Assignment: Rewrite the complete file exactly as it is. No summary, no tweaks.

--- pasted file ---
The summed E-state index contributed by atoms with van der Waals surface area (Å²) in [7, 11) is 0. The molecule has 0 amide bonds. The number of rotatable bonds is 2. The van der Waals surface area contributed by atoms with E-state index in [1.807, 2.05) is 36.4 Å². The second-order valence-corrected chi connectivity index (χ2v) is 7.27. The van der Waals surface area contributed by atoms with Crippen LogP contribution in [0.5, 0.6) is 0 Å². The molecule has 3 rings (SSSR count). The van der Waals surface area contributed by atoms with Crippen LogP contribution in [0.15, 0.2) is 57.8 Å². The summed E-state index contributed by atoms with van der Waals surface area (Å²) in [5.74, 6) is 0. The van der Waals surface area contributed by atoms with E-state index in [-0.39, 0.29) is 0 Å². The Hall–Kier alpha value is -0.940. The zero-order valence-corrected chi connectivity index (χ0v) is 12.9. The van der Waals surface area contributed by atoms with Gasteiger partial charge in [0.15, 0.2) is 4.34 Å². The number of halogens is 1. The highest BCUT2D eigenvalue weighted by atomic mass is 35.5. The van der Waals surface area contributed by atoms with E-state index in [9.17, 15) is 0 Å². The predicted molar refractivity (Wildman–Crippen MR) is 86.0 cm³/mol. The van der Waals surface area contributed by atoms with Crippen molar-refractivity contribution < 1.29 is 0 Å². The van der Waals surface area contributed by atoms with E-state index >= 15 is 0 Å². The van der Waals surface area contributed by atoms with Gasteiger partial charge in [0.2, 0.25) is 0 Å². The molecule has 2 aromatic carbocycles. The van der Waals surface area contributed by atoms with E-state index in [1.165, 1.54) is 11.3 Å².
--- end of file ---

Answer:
The summed E-state index contributed by atoms with van der Waals surface area (Å²) in [7, 11) is 0. The molecule has 0 amide bonds. The number of rotatable bonds is 2. The van der Waals surface area contributed by atoms with E-state index in [1.807, 2.05) is 36.4 Å². The second-order valence-corrected chi connectivity index (χ2v) is 7.27. The van der Waals surface area contributed by atoms with Crippen LogP contribution in [0.5, 0.6) is 0 Å². The molecule has 3 rings (SSSR count). The van der Waals surface area contributed by atoms with Crippen LogP contribution in [0.15, 0.2) is 57.8 Å². The summed E-state index contributed by atoms with van der Waals surface area (Å²) in [5.74, 6) is 0. The van der Waals surface area contributed by atoms with E-state index in [-0.39, 0.29) is 0 Å². The Hall–Kier alpha value is -0.940. The zero-order valence-corrected chi connectivity index (χ0v) is 12.9. The van der Waals surface area contributed by atoms with Gasteiger partial charge in [0.15, 0.2) is 4.34 Å². The number of halogens is 1. The highest BCUT2D eigenvalue weighted by atomic mass is 35.5. The van der Waals surface area contributed by atoms with E-state index in [9.17, 15) is 0 Å². The predicted molar refractivity (Wildman–Crippen MR) is 86.0 cm³/mol. The van der Waals surface area contributed by atoms with Crippen molar-refractivity contribution < 1.29 is 0 Å². The van der Waals surface area contributed by atoms with E-state index >= 15 is 0 Å². The van der Waals surface area contributed by atoms with Gasteiger partial charge in [0.2, 0.25) is 0 Å². The molecule has 2 aromatic carbocycles. The van der Waals surface area contributed by atoms with E-state index in [1.165, 1.54) is 11.3 Å².